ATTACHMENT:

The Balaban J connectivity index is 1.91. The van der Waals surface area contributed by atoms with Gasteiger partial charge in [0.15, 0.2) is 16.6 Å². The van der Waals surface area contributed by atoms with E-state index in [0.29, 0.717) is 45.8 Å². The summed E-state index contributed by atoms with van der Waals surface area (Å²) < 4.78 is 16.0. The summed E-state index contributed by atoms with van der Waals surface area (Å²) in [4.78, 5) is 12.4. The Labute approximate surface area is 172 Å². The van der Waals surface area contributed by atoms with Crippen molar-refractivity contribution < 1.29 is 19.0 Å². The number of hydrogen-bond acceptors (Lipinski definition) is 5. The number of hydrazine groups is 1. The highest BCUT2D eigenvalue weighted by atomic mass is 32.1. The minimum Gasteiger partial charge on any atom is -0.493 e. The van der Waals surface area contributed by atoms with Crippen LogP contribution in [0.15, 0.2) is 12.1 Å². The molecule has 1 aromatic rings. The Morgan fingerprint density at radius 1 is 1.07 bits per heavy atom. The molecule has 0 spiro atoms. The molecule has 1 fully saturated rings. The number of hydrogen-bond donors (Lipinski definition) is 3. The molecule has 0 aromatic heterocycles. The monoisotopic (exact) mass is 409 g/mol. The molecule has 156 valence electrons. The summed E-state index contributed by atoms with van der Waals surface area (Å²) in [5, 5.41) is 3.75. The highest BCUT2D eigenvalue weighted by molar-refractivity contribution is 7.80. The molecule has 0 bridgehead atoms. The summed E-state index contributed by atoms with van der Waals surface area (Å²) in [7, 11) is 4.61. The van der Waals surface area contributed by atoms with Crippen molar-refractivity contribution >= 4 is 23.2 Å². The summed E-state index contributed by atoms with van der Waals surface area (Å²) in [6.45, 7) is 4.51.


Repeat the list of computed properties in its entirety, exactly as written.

The Balaban J connectivity index is 1.91. The van der Waals surface area contributed by atoms with Gasteiger partial charge in [0.15, 0.2) is 16.6 Å². The van der Waals surface area contributed by atoms with E-state index in [0.29, 0.717) is 45.8 Å². The summed E-state index contributed by atoms with van der Waals surface area (Å²) < 4.78 is 16.0. The summed E-state index contributed by atoms with van der Waals surface area (Å²) in [4.78, 5) is 12.4. The Labute approximate surface area is 172 Å². The van der Waals surface area contributed by atoms with Crippen molar-refractivity contribution < 1.29 is 19.0 Å². The number of hydrogen-bond acceptors (Lipinski definition) is 5. The number of hydrazine groups is 1. The highest BCUT2D eigenvalue weighted by atomic mass is 32.1. The minimum Gasteiger partial charge on any atom is -0.493 e. The van der Waals surface area contributed by atoms with Crippen LogP contribution in [0.15, 0.2) is 12.1 Å². The molecule has 1 aromatic rings. The Morgan fingerprint density at radius 1 is 1.07 bits per heavy atom. The molecule has 0 spiro atoms. The molecule has 1 fully saturated rings. The number of hydrogen-bond donors (Lipinski definition) is 3. The molecule has 0 aromatic heterocycles. The monoisotopic (exact) mass is 409 g/mol. The molecule has 156 valence electrons. The summed E-state index contributed by atoms with van der Waals surface area (Å²) in [5, 5.41) is 3.75. The highest BCUT2D eigenvalue weighted by molar-refractivity contribution is 7.80. The molecule has 0 bridgehead atoms. The summed E-state index contributed by atoms with van der Waals surface area (Å²) in [7, 11) is 4.61. The van der Waals surface area contributed by atoms with Crippen molar-refractivity contribution >= 4 is 23.2 Å². The summed E-state index contributed by atoms with van der Waals surface area (Å²) in [6.45, 7) is 4.51.